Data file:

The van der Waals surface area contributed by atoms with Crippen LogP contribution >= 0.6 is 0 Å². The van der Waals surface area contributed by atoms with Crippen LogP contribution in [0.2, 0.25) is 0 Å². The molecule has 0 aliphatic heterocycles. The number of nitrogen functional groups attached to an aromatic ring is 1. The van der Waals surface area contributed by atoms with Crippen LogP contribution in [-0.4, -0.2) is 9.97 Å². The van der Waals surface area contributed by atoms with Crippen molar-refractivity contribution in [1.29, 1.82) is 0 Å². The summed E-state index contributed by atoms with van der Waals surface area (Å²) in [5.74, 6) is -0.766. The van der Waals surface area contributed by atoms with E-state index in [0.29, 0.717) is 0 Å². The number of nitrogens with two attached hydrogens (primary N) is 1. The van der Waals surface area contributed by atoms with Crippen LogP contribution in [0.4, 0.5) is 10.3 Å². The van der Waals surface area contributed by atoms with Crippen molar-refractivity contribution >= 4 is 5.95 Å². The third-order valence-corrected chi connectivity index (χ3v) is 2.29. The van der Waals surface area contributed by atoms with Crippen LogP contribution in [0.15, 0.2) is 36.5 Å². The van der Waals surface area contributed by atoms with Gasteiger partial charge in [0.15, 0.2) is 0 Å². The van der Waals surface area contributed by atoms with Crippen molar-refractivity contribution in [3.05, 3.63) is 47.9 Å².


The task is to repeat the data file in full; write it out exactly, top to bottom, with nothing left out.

The van der Waals surface area contributed by atoms with Crippen LogP contribution >= 0.6 is 0 Å². The van der Waals surface area contributed by atoms with Crippen LogP contribution in [0.2, 0.25) is 0 Å². The molecule has 0 aliphatic heterocycles. The number of nitrogen functional groups attached to an aromatic ring is 1. The van der Waals surface area contributed by atoms with Crippen LogP contribution in [-0.4, -0.2) is 9.97 Å². The van der Waals surface area contributed by atoms with Crippen molar-refractivity contribution in [1.29, 1.82) is 0 Å². The summed E-state index contributed by atoms with van der Waals surface area (Å²) in [5.74, 6) is -0.766. The van der Waals surface area contributed by atoms with E-state index in [0.29, 0.717) is 0 Å². The number of nitrogens with two attached hydrogens (primary N) is 1. The van der Waals surface area contributed by atoms with Crippen LogP contribution in [0.4, 0.5) is 10.3 Å². The van der Waals surface area contributed by atoms with Crippen molar-refractivity contribution >= 4 is 5.95 Å². The third-order valence-corrected chi connectivity index (χ3v) is 2.29. The van der Waals surface area contributed by atoms with Crippen LogP contribution in [0.15, 0.2) is 36.5 Å². The van der Waals surface area contributed by atoms with Gasteiger partial charge in [0.15, 0.2) is 0 Å². The van der Waals surface area contributed by atoms with Crippen molar-refractivity contribution in [3.05, 3.63) is 47.9 Å².